What There Is To Know About Heat Pump Air Conditioning

What is the difference between heat pump air conditioning vs. other forms of air conditioning? Learning the major differences between the heat pump air conditioner and a central or split air conditioner system is vital when you are searching to buy a new home.

Many homeowners, especially ones thinking about remodeling or revamping an older home with central air or air-con often wonder what would be the advantages of using a heat pump. Below are some benefits of using heat pump air conditioning in place of other types of air cooling.

Heat Pump Air Conditioning Background

Standalone central air conditioning units are very common back the early 1950’s and 1960’s in many parts of the world. In fact central air or AC were a big selling point in many post World War 2 housing developments. Fossil fuel furnaces that burned natural gas, propane or oil were the standard methods of heating a modern home in the middle of the 20th century.

But the rising cost of fuel along with concerns over the environment made it more difficult for most home builders to include an old fashioned dual central air and furnace system in newer homes. Starting in the late 1960’s the installation of heat pump air conditioners became more and more popular.

Heat pump air cooling and air conditioning have many similarities in how their systems work. Both heat pump air conditioning and ordinary air conditioners rely on the principle of heat transference. Basically they work by pulling heat from the surrounding air and then moving or transferring that heat into another location.

What To Look For In A Heat Pump Air Conditioning system

Brand and Model: As a home buyer you really don’t have much choice if a heat pump system has already been installed. But you can do some quick research to see if there any major complaints and issues with a particular brand or model.

SEER/EER Ratings: When it comes to an AC heat pump the two things you must be aware of are their SEER and EER ratings. Seasonal Energy Efficiency Ratio (SEER) is used to measure the efficiency or effectiveness of an AC unit. The higher the SEER rating on a heat pump the less energy it should use over the entire summer. On the other hand the Energy Efficiency Ratio (EER) measures how a heat pump air conditioner would handle a set testing level (95oF) or its efficiency during peak times. Like the SEER, the higher the EER the better.

Service Records: Another thing you should look for is the maintenance or HVAC repair records for the heat pump. While there is little most homeowners can do to maintain an air conditioning heat pump on their own, you should still ask the current homeowner or real estate agent about any troubles or problems the system has had in the past.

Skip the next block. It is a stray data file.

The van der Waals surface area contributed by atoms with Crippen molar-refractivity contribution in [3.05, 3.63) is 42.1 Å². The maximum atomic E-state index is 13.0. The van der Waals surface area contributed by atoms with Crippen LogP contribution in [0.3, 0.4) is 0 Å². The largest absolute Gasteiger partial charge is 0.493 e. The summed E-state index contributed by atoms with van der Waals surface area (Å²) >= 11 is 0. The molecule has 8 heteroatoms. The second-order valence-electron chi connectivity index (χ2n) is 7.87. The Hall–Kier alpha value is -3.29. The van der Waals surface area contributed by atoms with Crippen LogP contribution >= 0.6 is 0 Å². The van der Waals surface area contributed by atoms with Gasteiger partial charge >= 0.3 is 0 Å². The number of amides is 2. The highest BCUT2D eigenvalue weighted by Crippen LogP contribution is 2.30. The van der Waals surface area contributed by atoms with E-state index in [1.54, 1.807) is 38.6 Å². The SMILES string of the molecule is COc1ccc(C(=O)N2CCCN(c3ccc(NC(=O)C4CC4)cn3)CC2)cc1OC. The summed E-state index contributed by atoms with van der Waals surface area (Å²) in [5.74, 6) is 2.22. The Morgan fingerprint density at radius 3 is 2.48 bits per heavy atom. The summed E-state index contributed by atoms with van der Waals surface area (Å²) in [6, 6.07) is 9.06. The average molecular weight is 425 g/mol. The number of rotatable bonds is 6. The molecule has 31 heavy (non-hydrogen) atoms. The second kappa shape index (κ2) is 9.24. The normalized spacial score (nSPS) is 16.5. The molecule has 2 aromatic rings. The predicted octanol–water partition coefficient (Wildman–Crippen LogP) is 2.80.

Age of Unit: You should also ask how old the system is since most of the one installing the middle of the last century are due for a replacement. Now that you know a bit more about how a heat pump air conditioner works versus an old fashioned dual system, you can continue your home search.

Heat Pump Air vs. Central Air Conditioning


Heat pump air cooling and air conditioningHeat Pump Air Conditioning have similarities in how their systems work. Both heat pump air conditioning and ordinary air conditioners rely on the principle of heat transference. Basically they work by pulling heat from the surrounding air and then moving or transferring that heat into another location.

It’s this ability to absorb the heat from the very air inside a room or house in warm weather and transport it to the outside that makes indoor air cooling possible. But while heat transference is a common element between these 2 devices they still have some major differences.

First of all, standard air conditioners use what is called a “vapor compression cycle”. Vapor compression is where a heat sensitive refrigerant is pressurized and then pumped through a series of coils where the pressure is released in a flash evaporation process, which allows the refrigerant to absorb the maximum heat in the surrounding air. An air handler or blower motor then circulates the cooled air into the house.


Heat pump air conditioning on the other hand relies on a process that is called the “reverse refrigeration cycle”. In this process the cooling system has entire system has an added expansion or reversing value which allows the heat pump to change from cold weather heating to warm weather cooling. Using two units: one outside and one inside, air conditioning heat pumps use a completely reversible system.

Heat Pump Air Heating In Winter:

The outside unit or evaporator uses an electrical motor to move a special heat absorbing refrigerant (usually R-22 which is being gradually phased out for environmental reasons) through coils set inside the unit. Even at 32 F or 0 C, outside air still has enough heat in it to warm an average home comfortably.

Once the refrigerant picks up the heat, it is compressed and sent through pipelines to the inside unit. The inside unit or condenser then transfers or exchanges the heat into an air handler or blower unit which then circulates the warmed air though out the inside of the home.

Heat Pump Air Cooling In Summer:

In summer, air conditioning heat pumps work in the direct opposite way. The inside unit now acts as the evaporator and pulls hot air from inside the home across the heat absorbing refrigerant coils set within the unit. The air handler then circulates the cooled down air.

As the refrigerant absorbs the heat, it is compressed and sent through the lines to the outside unit which has become the condenser. The condenser releases the heat into air away from the home. The cycle is complete, but in reverse of the winter cycle.

Now that you understand how using heat pump air conditioning allows you to have the benefits of central air conditioning with the added value of a comfortable home heating system in the colder months.